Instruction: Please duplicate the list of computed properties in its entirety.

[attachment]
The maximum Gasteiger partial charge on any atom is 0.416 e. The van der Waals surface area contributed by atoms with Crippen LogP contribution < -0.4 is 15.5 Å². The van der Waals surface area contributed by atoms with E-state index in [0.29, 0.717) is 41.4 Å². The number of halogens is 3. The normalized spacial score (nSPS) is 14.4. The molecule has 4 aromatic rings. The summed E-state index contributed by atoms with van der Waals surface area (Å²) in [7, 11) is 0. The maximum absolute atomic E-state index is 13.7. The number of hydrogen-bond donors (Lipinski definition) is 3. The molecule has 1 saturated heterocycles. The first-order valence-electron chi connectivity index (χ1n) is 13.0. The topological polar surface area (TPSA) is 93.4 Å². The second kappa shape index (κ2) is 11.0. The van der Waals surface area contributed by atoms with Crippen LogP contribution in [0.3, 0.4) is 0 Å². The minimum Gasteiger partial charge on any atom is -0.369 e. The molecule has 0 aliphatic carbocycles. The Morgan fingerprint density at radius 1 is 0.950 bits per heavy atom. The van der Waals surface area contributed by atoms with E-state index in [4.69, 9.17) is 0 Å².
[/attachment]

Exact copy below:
The maximum Gasteiger partial charge on any atom is 0.416 e. The van der Waals surface area contributed by atoms with Crippen LogP contribution < -0.4 is 15.5 Å². The van der Waals surface area contributed by atoms with E-state index in [0.29, 0.717) is 41.4 Å². The number of halogens is 3. The normalized spacial score (nSPS) is 14.4. The molecule has 4 aromatic rings. The summed E-state index contributed by atoms with van der Waals surface area (Å²) in [7, 11) is 0. The maximum absolute atomic E-state index is 13.7. The number of hydrogen-bond donors (Lipinski definition) is 3. The molecule has 1 saturated heterocycles. The first-order valence-electron chi connectivity index (χ1n) is 13.0. The topological polar surface area (TPSA) is 93.4 Å². The second kappa shape index (κ2) is 11.0. The van der Waals surface area contributed by atoms with Crippen LogP contribution in [0.3, 0.4) is 0 Å². The minimum Gasteiger partial charge on any atom is -0.369 e. The molecule has 0 aliphatic carbocycles. The Morgan fingerprint density at radius 1 is 0.950 bits per heavy atom. The van der Waals surface area contributed by atoms with E-state index in [4.69, 9.17) is 0 Å².